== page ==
Olson says Pawlenty budget hurts rural Minnesota
Reductions proposed Monday by Gov. Tim Pawlenty in his supplemental budget will hurt rural Minnesota, says Sen. Mary Olson.
"I'm really concerned that between the governor's elimination of the GAMC program ... and the additional cuts he's proposing right now, we're going to have a multiplication of impacts on our health care system in rural Minnesota," Olson, DFL-Bemidji, said Tuesday in a telephone interview.
To help fill a projected $1.2 billion budget hole by the end of the current biennium, Pawlenty's proposals include cutting $347 million from health care programs that could affect 40,000 people and $387 million from other health care funding for low-income and poor people that the Republican governor says can be repaid with federal funds from the pending health care reform bill.
And scheduled to end in a month is General Assistance Medical Care for the destitute, a $400 million unallotment Pawlenty made last summer.
"The historic drop in the economy has caused an historic drop in state revenues. Government has to live within its means by setting priorities and tightening its belt just like everyone else," Pawlenty said Monday. "While this budget maintains funding for priority areas, it contains dramatic spending reductions in many programs."
"A big part of his budget assumes that we're going to get from the federal government to pay for Medicaid programming that no one has any idea whether -- if or when -- that funding will come," Olson said. "It's a long way from a guarantee."
As a result, Olson said, "he really has not proposed a balanced budget. He's proposed a budget that's close to $400 million out of balance just for the rest of this biennium."
It's not dealing with honest numbers, she said.
"That's really troubling because the longer we wait to deal with a very serious budget problem, the harder it's going to be to fix it," Olson said.
That money will have to come from somewhere, she said, alluding that schools -- the state's largest budget item -- might not be protected. She added that Pawlenty has yet to proposed how to repay the $1.8 billion in delayed payments through last year's unallotment process, which could make it a permanent cut.
And his current health care proposed cut will do more than put 40,000 Minnesotans off of health insurance, Olson said. "That's very concerning, but it's not only the number of people who will actually lose their insurance, it's the impact on our nursing homes and our hospitals and clinics when we change the reimbursement rate structure in a way that passes those costs onto those of us who depend on those hospitals."
They will either have to greatly increase their amount of uncompensated care or pass costs onto those with private pay or insurance, or both, she said.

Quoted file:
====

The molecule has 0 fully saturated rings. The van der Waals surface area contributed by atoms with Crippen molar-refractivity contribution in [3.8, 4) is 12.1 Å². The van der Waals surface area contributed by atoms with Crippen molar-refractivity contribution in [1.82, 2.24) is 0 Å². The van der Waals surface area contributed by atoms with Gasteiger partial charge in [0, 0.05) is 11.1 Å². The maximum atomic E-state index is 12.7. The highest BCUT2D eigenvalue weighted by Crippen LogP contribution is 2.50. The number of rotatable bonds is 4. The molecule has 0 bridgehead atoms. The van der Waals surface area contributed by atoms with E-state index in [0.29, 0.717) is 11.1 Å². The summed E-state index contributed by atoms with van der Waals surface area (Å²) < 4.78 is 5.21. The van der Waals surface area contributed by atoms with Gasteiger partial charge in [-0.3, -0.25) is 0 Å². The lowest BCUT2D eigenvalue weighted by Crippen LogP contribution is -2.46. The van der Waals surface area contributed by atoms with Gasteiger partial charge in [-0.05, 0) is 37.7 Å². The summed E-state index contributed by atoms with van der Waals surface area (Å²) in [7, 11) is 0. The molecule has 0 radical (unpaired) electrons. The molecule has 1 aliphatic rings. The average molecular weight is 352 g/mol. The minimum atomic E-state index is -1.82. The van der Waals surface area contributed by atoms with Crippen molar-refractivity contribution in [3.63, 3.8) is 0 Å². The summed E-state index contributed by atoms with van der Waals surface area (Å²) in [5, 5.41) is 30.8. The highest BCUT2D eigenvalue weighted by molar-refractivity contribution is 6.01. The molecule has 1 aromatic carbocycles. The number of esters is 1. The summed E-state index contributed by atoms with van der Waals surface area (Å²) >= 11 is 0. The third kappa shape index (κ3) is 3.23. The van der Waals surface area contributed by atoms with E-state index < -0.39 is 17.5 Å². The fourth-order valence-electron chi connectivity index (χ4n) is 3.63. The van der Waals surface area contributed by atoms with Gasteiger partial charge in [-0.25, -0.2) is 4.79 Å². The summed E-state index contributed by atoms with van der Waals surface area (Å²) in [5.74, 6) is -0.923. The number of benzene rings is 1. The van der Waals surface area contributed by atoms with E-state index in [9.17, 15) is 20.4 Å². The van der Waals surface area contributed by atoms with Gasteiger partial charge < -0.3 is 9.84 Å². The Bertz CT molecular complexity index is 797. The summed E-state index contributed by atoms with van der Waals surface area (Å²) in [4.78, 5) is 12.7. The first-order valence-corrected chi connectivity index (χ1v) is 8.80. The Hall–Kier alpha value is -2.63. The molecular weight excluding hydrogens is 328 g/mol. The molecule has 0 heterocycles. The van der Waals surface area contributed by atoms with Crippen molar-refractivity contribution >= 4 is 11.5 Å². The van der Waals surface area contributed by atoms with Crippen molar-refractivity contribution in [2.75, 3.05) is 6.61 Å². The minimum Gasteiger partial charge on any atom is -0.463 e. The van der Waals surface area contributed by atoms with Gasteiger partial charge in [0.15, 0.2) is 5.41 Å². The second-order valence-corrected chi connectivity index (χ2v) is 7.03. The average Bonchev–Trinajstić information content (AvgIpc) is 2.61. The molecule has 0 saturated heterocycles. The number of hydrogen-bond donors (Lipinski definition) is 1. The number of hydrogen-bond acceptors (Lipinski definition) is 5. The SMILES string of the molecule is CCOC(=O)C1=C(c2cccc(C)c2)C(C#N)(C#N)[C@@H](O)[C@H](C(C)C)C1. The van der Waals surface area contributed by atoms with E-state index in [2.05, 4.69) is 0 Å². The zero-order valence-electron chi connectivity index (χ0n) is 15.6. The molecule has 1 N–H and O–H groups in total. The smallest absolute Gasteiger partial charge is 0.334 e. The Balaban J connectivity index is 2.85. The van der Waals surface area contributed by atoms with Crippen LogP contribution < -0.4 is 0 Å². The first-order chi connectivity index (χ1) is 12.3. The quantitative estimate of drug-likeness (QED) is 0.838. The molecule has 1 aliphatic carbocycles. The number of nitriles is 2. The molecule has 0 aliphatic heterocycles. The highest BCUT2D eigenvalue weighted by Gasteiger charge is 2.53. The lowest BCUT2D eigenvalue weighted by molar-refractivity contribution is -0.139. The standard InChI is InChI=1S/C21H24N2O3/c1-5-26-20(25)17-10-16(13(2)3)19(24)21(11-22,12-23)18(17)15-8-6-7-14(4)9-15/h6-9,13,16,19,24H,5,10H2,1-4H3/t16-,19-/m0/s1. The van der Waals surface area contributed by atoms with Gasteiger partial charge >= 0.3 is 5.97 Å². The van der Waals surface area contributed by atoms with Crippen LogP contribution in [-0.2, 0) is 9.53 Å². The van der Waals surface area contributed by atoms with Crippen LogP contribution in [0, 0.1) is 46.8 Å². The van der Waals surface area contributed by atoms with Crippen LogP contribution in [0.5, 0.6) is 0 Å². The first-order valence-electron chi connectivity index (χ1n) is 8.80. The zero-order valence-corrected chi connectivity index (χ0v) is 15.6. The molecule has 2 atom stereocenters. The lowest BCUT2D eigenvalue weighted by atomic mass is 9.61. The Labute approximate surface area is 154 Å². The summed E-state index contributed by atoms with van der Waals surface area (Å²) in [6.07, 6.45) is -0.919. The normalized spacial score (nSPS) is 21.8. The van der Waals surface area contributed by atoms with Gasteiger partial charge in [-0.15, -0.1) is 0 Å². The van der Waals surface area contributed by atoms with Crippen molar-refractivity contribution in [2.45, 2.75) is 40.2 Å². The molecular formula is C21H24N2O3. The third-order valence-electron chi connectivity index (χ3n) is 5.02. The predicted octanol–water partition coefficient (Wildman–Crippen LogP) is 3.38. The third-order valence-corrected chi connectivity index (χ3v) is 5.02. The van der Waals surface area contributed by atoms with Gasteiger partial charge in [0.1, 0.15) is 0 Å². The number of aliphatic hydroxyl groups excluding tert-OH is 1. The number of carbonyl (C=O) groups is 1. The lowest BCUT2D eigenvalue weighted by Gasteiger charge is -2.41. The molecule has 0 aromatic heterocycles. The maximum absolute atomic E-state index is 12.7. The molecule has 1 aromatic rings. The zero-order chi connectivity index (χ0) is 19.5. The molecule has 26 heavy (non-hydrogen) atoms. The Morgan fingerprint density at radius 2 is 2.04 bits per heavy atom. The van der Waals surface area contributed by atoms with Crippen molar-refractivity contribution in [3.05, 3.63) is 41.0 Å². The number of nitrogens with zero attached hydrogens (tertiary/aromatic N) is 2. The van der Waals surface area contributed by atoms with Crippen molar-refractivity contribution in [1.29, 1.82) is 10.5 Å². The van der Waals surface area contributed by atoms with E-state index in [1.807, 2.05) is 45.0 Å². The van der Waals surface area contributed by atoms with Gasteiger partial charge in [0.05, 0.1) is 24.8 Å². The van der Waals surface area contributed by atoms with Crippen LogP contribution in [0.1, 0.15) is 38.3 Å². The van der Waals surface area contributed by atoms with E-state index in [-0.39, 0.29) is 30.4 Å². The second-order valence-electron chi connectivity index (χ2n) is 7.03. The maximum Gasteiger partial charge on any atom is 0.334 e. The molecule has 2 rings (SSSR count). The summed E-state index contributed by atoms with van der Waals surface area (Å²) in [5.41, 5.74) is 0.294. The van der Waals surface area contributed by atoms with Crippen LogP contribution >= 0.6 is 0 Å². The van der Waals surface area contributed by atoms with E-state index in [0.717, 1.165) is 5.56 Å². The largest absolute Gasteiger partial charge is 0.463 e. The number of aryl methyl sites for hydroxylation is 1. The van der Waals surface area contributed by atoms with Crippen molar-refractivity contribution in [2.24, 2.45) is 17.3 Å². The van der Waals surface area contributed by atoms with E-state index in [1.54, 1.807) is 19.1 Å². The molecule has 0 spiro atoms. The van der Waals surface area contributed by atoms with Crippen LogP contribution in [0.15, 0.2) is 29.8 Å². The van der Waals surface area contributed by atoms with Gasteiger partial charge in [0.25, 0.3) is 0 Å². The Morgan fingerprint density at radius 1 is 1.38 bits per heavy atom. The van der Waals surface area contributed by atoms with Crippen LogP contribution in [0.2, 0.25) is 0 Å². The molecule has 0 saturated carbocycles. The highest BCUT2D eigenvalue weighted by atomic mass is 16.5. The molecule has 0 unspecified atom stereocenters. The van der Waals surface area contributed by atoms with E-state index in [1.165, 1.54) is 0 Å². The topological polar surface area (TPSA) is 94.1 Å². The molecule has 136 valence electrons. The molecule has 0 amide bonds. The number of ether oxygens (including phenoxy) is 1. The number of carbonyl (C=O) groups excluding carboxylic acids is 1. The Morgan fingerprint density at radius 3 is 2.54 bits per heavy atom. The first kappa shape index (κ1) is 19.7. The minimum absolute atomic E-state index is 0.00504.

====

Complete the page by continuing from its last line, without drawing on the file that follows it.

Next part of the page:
"Just because of the fact that we have a lot more people who rely on those kind of services in our area, we already have hospitals which are struggling because the reimbursements rates under those programs are lower," she said. New reductions could mean a bigger hit.
Olson said the committee she sits on, the Senate Health and Human Services Budget Division, began hearings Tuesday on Pawlenty's supplemental budget.
Pawlenty's reductions include about a 2.5 percent cut to nursing homes, Olson said. "We have many nursing homes that basically have a zero margin already. They're losing money or they're just barely keeping their heads above water. And we've had a lot of nursing homes in rural Minnesota close for that reason."
To help offset those cuts, Pawlenty is proposing that private-pay or insurance-covered nursing home residents pay more than public subsidized residents. Current law has been to treat both types of residents equally, Olson said.
"I'm afraid that what will happen if we do that ... we're really going to accelerate the rate at which people going into nursing homes would lose their assets," Olson said. "From most people's standpoint, it only seems fair that everyone pay at the same rate."
There is a lot of shifting of costs to the private sector, through local property taxpayers through $250 million in Local Government Aid cuts, she said.
Under Pawlenty's proposal, the city of Bemidji would lose $581,323 this year, that on top of the $485,688 he unallotted. Beltrami County would lose $971,501 in County Program Aid, in addition to the $534,813 already unallotted.
"It's really very concerning for those of us with counties and cities that have been rather reliant on LGA to help maintain even the high level of property taxes we already have," Olson said. "We don't have a lot of places to go in terms of the property tax base in our communities."
The budget continues to move Minnesota into haves and have-nots, she said. "We've pulled back from that philosophy of trying to equalize the tax burden more fairly around the state geographically and across income levels."